By Stacey Schultz
Retiring to Pursue Research Interests
With the 2011-12 academic school year coming to an end, the University of Washington Bothell says goodbye to one its most beloved professors, Dr. Diane Gillespie. She is retiring from her faculty position to focus on research she has been conducting for an international nonprofit group called Tostan whose work is based in Africa.
“I started research there when I went on sabbatical in 2006,” says Gillespie, whose sister is the founder and executive director of the organization. “I am working with a team of researchers studying its approach to human rights education.”
Gillespie came to UW Bothell in 1998 to teach educational psychology in the School of Interdisciplinary Arts and Sciences, just eight years after the campus was founded. She quickly became a key contributor to the growth and development of the school, says Bruce Burgett, the school’s director.
“Diane has been absolutely critical to developing a culture that is collaborative, collegial, and focused on the success of everyone,” he says. “She has made the school a better place to teach and do research. She leaves a wonderful legacy and we will miss her greatly.”
In 2010, Gillespie was awarded the school’s Distinguished Teaching Award. During her tenure, she mainly taught undergraduate students studying in the Interdisciplinary Arts and Science’s community psychology and society, ethics, and human behavior degrees, while also contributing to its graduate programs in policy studies and cultural studies.
“Diane has been absolutely critical to developing a culture that is collaborative, collegial, and focused on the success of everyone.” — Bruce Burgett, Director, School of Interdisciplinary Arts and Sciences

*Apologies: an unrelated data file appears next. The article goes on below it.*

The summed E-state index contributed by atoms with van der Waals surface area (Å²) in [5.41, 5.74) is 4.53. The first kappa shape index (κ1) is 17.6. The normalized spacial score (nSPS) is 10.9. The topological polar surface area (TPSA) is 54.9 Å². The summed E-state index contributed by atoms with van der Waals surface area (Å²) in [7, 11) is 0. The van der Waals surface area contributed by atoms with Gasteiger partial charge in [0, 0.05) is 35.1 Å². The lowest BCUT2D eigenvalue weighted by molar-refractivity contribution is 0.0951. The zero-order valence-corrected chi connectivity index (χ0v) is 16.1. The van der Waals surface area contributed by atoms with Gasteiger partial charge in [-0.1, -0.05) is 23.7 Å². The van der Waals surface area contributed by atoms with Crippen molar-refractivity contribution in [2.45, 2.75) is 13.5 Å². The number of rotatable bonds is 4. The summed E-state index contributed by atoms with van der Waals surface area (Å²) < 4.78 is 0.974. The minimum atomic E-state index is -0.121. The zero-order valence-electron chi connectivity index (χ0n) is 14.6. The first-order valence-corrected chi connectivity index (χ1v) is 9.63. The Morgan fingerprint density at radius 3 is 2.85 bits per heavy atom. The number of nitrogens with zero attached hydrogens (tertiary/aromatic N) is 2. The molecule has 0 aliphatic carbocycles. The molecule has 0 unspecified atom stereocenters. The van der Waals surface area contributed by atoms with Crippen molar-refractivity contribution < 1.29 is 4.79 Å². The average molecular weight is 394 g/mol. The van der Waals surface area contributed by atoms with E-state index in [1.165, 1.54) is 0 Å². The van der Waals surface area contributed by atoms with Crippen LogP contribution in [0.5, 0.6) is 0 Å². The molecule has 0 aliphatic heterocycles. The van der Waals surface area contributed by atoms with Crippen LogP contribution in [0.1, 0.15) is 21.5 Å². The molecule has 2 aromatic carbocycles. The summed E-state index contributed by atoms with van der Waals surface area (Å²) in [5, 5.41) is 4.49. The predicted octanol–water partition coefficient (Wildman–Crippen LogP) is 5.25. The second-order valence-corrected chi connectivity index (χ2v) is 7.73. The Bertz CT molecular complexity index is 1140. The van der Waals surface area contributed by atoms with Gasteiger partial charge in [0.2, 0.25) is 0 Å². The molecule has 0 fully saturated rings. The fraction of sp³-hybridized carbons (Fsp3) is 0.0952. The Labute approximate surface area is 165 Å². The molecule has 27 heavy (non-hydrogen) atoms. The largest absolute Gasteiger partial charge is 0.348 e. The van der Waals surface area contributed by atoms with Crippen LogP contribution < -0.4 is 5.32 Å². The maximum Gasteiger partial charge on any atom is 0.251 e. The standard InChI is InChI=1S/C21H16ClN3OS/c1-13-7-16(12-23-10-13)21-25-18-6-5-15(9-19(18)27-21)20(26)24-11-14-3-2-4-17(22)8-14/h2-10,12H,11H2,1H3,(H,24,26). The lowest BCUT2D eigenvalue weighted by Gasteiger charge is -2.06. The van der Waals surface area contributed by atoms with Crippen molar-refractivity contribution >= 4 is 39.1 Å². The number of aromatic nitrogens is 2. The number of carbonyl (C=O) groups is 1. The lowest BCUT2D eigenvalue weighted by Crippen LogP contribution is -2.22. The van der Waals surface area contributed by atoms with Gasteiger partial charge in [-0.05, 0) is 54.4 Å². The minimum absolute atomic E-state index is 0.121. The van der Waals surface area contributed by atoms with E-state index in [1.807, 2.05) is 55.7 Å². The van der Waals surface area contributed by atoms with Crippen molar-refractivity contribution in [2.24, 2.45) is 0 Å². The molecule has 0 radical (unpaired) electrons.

“My role as a teacher is to make enough room and space for people to kind of experiment with what their talents are, what they want to be doing, and then to allow them to take risks and to explore the subject matter,” she says. In this way, she has tried to help students find their calling and talents.
She also mentored junior faculty by working in close collaboration with them. “She links her success to the success of others,” Burgett points out. “She sees the growth and development of every individual as inseparable from to the growth and development of the whole. I think she is pretty unique that way.”
Over the last school year, Gillespie led a senior seminar on Tostan. As a service-learning project, students conducted research on nonprofit groups that offer human rights training and then presented an executive summary to Tostan staff members via Skype on dimensions to consider when planning a training institute.
Although Gillespie says leaving UW Bothell is the hardest decision she has ever made, the work with Tostan is where she needs to be right now. She says she will miss her colleagues and students. “Leaving is not an easy thing to do.”